Showing posts from August, 2021

Canceling Oedipus or a New Oedipus Complex?

Estimated Reading Time: 9 minutes First off, no, I'm not calling to cancel Oedipus, though I do feel like Freud should be canceled for the Oedipus complex, but that's another thought for another time and one to which I am like 87% joking.  So if you're reading this hoping or fearing that I'm taking down a fictional character from millennia-old mythology, you probably want to move on right now.  It's ok--I'll wait.   Last year, before the pandemic (so, like 29 years ago in "pandemic time"), I wrote a blog post where I shared a video by Contrapoints on "Cancelling"  (100 minutes).  Since then, there have been two other pieces of media that I feel have meaningfully build up Wynn's arguments about the nuance of how Cancel Culture is understood and discussed within the US culture at this time.  The first is Lindsay Ellis's episode, "Mask Off"  (100 minutes) where she explores how there was a push to cancel her and she very syst

Review: Do Better: Spiritual Activism for Fighting and Healing from White Supremacy

Do Better: Spiritual Activism for Fighting and Healing from White Supremacy by Rachel Ricketts My rating: 4 of 5 stars Rickett's delivers a powerful and thought-provoking meditation on understanding the insection of spiritualism, activism, and anti-racism primarily directed towards folks who present or pass as white women. She takes this angle, explaining it is for them on behalf of Black people and other racially marginalized groups and that it has been white women who have done her personally the most harm, often while claiming to be doing the work.  Regardless of the primary audience, there's much to get out of her work by all readers. Those who face white supremacy and marginalization can find meditative practices to help reinfuse their strength and community as well as clear language that may put words more directly to their experiences.  Others will find what it means to practice allyship in ways that will both push them and hold

Review: The Secret to Superhuman Strength

The Secret to Superhuman Strength by Alison Bechdel My rating: 4 of 5 stars In this memoir of body, mind, and relationships, Bechdel explores how she's come to better understand herself and her close relationships through her pursuit of physical excellence. The narrative moves chronologically through the decades of her life and is filled with a mixture of general themes and specific scenes that often focus on her latest physical pursuit, recent relationship challenges with parents or partners, her coping mechanisms, and increasingly unhealthy work habits. Interspersed, Bechdel calls upon a mixture of Buddhist writings, Enlightenment poets (Wordsworth & Coleridge), Transcendental thinkers (Emerson and Fuller), and Beat poets (namely, Kerouac) to frame and connect her own narrative as well as highlight the intellectual giants who have guided her in this deep reflection of her life. In many ways, Bechdel outdoes her previous accomplishment (Fun Home) a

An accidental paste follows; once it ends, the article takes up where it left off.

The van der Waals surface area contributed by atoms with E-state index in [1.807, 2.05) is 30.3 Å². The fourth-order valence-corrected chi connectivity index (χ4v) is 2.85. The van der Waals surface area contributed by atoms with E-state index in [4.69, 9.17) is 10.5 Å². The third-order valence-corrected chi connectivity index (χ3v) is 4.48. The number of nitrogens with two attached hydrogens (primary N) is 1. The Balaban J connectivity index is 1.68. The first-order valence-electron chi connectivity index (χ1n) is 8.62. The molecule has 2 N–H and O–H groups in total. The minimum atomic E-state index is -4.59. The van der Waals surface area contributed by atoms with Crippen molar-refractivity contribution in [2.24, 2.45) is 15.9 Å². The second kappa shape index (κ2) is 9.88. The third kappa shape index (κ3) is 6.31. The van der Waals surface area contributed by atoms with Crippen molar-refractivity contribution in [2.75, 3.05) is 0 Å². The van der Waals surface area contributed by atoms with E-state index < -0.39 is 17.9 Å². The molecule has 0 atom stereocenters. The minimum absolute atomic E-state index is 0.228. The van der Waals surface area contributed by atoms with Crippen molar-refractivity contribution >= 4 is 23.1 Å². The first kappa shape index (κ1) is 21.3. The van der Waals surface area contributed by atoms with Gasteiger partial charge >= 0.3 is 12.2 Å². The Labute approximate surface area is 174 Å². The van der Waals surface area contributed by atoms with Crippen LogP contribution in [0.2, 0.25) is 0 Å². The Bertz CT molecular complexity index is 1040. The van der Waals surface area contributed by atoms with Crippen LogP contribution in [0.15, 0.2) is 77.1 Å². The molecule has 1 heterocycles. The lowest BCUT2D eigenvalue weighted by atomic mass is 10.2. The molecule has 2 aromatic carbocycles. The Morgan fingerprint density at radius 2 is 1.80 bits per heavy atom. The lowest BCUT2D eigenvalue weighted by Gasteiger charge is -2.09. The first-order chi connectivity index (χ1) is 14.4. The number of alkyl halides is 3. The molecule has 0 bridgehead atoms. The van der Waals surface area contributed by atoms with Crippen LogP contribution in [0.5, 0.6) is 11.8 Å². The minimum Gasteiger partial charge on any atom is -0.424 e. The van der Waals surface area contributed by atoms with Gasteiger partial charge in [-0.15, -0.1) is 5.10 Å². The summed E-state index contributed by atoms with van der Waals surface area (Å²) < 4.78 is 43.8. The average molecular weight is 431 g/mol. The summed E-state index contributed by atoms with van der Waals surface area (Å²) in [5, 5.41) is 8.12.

Review: Ariadne

Ariadne by Jennifer Saint My rating: 4 of 5 stars Ariadne of Greek mythology, the daughter who betrayed her father and helped Theseus find his way through the labyrinth and kill the minotaur (her brother), gains a rich and layered narrative through the skillful prose of Jennifer Saint. But it is not just Ariadne's story but her sister, Phaedra as well and Saint weaves a story to which both the readers and the two protagonists discover the ways in which the Gods and the men acted with all egos and little consideration for others. The result is that women inevitably suffered; particularly, those women who resisted the status quo. Indeed, Saint reminds readers of Ariadne's family line which includes women such as Medea and other women who were seen as subversive. In this retelling, Ariadne and Phaedra both regal their stories through their own points of view, trying to find strength and power in the situations they find themselves in: Phaedra unwilling

Review: 1919

1919 by Eve L. Ewing My rating: 4 of 5 stars Ewing's poetry serves as a wonderfully nuanced call and response to a work from 1922, The Negro in Chicago: A Study of Race Relations and a Race Riot by the Chicago Commission on Race Relations . Ewing reproduces excerpts from this book and other relevant texts of the time and beyond. Then, she provides a poem that is in dialogue (or even argument, one might say) with the way official records represent, re-present, and misrepresent Black identity and agency. Ewing uses rhythm, wordplay, and rich cultural cues to draw out larger meaning and feeling throughout the works to create a tapestry of vibrant life and experiences of Black people who are wiped from the historical record or presented in a way that can feel caricatured.  Her knack for drawing out what is not said within the report or for reconfiguring the voice from being about Black people to by Black people will resonate with many while al